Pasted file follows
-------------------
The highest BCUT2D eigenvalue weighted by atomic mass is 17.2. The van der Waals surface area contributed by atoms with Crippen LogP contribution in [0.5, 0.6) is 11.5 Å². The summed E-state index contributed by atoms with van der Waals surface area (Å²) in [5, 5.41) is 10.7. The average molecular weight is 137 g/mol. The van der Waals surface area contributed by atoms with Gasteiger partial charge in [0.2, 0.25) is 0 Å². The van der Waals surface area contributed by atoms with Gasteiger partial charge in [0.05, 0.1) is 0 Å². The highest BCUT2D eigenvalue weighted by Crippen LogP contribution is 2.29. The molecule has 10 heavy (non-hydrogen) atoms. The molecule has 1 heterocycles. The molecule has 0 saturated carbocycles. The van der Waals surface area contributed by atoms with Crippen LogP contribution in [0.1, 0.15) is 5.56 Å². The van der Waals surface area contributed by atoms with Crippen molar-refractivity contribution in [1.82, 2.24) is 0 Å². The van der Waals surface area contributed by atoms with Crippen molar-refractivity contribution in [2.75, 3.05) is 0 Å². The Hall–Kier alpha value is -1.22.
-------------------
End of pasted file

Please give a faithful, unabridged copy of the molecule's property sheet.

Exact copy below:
The highest BCUT2D eigenvalue weighted by atomic mass is 17.2. The van der Waals surface area contributed by atoms with Crippen LogP contribution in [0.5, 0.6) is 11.5 Å². The summed E-state index contributed by atoms with van der Waals surface area (Å²) in [5, 5.41) is 10.7. The average molecular weight is 137 g/mol. The van der Waals surface area contributed by atoms with Gasteiger partial charge in [0.2, 0.25) is 0 Å². The van der Waals surface area contributed by atoms with Gasteiger partial charge in [0.05, 0.1) is 0 Å². The highest BCUT2D eigenvalue weighted by Crippen LogP contribution is 2.29. The molecule has 10 heavy (non-hydrogen) atoms. The molecule has 1 heterocycles. The molecule has 0 saturated carbocycles. The van der Waals surface area contributed by atoms with Crippen LogP contribution in [0.1, 0.15) is 5.56 Å². The van der Waals surface area contributed by atoms with Crippen molar-refractivity contribution in [1.82, 2.24) is 0 Å². The van der Waals surface area contributed by atoms with Crippen molar-refractivity contribution in [2.75, 3.05) is 0 Å². The Hall–Kier alpha value is -1.22.